New Year’s Resolutions- Setting up for failure

It is that time again!

The New Year is an important time for businesses in the health and fitness industry, especially gyms! Every year there are a few waves of sign-ups and just after the New Year is one of the biggest.

The thing is, big box gyms couldn’t actually support the number of members on their books if they actually all show up. What this means to you is that your big box gym is counting on you to fail in your New Year’s resolution. That is why it is unreasonable to expect them to properly support your fitness efforts, lifestyle changes, or overall goals… At least not in any -actually- effective way.

The problem is that the current message regarding health, dominated as it is by big industry fitness, focuses on short term, externally driven results. In other words, losing a few pounds, getting your “beach body” back, how you look.

There is no doubt that carrying around extra weight can have negative health effects, but what most people don’t realize is that the challenge of extra poundage to your heart persists whether or not your extra pounds come from fat or muscle. Extra fat usually¬† comes with higher blood triglycerides¬† and cholesterol, which is why it gets all the press, because there are other common risk factors associated with it.

However, extra muscle also forces the heart to work harder, so cardiovascular health becomes even more important for someone with extra muscle weight. Also, the hard truth is that many very muscular folks out there are in terrible cardiovascular condition.

So rather than learning what to do for your health from an industry that has a vested interest in your fitness failure, perhaps looking into a new fitness model, one that is sustainable for a lifetime, is warranted.

The functional fitness movement is very popular right now, as any YouTube or Google Search will tell you. However, sorting through these can be daunting and many of them are just competitive or “hardcore” versions of the same old ideas. If an exercise is to be “functional” it must reflect the way the human body moves and interacts with objects in the world. To understand how this woks, we must understand planes of movement and functional muscle groups.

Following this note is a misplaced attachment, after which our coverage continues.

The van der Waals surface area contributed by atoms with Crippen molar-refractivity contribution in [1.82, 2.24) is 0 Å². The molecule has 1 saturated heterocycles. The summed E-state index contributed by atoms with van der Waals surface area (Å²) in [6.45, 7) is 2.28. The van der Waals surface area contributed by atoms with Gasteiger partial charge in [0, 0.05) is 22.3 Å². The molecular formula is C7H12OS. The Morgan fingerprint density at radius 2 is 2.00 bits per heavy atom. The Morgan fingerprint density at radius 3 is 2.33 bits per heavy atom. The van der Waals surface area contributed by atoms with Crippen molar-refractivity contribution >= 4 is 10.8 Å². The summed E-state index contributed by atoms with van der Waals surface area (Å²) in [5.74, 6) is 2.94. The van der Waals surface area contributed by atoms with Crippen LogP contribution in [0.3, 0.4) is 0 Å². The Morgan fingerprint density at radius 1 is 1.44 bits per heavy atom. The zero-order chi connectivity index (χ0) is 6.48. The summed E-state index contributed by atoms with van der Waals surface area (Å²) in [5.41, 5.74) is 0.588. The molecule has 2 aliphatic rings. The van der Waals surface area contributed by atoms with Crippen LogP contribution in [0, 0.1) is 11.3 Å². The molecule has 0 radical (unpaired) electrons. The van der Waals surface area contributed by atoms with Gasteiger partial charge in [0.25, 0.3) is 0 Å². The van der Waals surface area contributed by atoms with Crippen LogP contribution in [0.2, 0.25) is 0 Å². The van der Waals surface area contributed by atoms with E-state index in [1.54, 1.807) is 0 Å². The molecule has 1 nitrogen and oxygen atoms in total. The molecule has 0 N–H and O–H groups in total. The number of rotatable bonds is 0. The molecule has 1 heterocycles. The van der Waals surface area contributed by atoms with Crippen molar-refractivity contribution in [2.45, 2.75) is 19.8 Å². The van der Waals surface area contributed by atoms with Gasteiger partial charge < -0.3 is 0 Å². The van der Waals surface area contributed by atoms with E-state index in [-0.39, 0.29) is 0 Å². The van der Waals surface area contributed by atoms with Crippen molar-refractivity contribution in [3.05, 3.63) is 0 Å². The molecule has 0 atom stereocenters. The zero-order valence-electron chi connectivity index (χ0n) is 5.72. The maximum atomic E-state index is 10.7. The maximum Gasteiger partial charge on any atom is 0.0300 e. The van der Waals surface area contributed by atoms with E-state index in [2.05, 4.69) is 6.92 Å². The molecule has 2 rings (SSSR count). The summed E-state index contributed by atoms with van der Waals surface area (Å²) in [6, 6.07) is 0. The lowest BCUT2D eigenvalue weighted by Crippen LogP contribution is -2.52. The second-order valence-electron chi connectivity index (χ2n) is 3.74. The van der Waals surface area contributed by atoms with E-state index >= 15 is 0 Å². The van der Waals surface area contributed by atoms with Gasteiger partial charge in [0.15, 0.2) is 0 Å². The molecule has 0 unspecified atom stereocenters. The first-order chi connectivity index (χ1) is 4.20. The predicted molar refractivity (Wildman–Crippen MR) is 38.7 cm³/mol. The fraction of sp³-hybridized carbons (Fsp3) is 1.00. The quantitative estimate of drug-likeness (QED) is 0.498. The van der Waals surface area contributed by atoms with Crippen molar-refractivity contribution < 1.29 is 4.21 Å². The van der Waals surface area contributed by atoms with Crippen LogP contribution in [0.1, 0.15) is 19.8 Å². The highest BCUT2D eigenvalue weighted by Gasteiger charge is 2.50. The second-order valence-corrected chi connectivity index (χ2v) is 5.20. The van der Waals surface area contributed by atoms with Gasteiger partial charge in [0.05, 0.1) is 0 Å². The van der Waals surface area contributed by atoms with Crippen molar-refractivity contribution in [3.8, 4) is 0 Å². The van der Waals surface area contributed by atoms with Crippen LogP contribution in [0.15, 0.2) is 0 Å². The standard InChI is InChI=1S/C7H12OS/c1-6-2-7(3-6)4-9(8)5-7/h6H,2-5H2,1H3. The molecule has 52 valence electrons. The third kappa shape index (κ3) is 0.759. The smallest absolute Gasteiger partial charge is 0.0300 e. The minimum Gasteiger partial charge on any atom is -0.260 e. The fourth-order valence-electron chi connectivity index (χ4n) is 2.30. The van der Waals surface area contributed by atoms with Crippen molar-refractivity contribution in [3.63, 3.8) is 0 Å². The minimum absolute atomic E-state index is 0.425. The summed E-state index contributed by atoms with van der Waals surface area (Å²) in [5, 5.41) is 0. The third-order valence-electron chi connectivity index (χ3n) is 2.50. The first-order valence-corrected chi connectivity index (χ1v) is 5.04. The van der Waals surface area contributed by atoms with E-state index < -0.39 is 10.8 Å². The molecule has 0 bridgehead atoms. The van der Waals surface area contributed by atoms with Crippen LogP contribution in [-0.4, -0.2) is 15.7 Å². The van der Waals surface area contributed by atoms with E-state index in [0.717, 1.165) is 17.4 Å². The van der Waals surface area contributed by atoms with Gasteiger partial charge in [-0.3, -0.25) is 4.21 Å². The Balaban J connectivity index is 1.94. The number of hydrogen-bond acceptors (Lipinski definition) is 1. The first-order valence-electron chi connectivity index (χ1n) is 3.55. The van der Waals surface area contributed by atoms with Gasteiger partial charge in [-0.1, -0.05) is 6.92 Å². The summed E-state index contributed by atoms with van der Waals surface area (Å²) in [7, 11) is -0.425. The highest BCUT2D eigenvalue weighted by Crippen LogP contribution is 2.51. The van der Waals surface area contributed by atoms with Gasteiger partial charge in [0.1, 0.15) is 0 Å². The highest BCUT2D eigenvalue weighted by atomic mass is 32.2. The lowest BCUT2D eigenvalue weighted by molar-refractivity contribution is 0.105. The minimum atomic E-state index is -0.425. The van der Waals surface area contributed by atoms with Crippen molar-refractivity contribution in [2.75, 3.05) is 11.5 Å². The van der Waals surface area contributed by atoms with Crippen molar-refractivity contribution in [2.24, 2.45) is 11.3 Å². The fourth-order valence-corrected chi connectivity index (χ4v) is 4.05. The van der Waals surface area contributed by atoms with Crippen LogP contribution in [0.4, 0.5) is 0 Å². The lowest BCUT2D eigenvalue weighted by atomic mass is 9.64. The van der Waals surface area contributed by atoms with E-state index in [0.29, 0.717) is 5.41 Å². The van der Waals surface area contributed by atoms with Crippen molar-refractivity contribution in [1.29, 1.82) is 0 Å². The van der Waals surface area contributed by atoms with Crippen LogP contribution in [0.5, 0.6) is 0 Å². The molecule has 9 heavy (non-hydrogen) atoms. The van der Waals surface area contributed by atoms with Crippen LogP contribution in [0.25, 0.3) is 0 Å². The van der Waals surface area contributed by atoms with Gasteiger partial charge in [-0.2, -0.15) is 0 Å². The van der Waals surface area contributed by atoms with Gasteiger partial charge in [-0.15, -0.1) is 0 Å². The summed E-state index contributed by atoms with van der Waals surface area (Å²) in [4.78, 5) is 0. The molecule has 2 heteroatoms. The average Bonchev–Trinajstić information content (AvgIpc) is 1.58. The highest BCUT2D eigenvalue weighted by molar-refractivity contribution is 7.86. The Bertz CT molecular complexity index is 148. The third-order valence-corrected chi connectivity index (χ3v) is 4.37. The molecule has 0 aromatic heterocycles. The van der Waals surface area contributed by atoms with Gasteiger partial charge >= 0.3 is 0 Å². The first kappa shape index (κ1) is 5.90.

I will address these functional groups in a later post, for today, let’s look at planes of movement.

This image shows the three basic planes of movement. Imagine an arrow pointing along one of these planes, then follow the arrow from tail to point. This would be how movement on the plane would travel. When you look at the sagittal plane, you will see that most traditional exercises, (i.e. bicep curl or chest press) actually use movement ONLY in this plane.

But think about how you interact with the world. How frequently do you find yourself with your feet shoulder width apart, side by side, as you push with both hands against a weight without moving anything else?

Humans move with our feet, we are bipedal and usually have to stabilize our trunk against the force we produce with our legs and torso as we overcome the inertia of the object. The result is that we must fire a series of muscles in different parts of our body. Think of it like dominoes all lined up to be knocked over. If the timing of the falls or the distance between them is not just right, then the chain will not fall correctly. This kind of neuromuscular organization can be developed and improved by engaging and challenging your balance, strength and stability while working under a load.

That is what we do in 9Fit! We act upon loads in multiple planes with balance and stability challenges. A wide body of research tells us that we can see improvements in posture, long term reductions in chronic pain and a greater ability to adapt strength to different activities with this kind of training.

So, let’s stop playing into the hands of corporate fitness by making New Year’s resolutions. Instead, let’s make sustainable commitments to long term health. Instead of setting a goal like losing a certain number of pounds, let’s set a goal like moving a certain number of pounds, making movements that are stronger, better supported and more balanced.

Keeping up with these kinds of goals, plus caring for heart health by getting adequate cardiovascular exercise will also have the side benefit of shedding fat and changing body composition if it is combined with a good nutritional program. The main difference is that sustainable goals don’t have end points, just sign posts. they scale according to our level of ability and have the potential to continue driving us forward.

 

 

 

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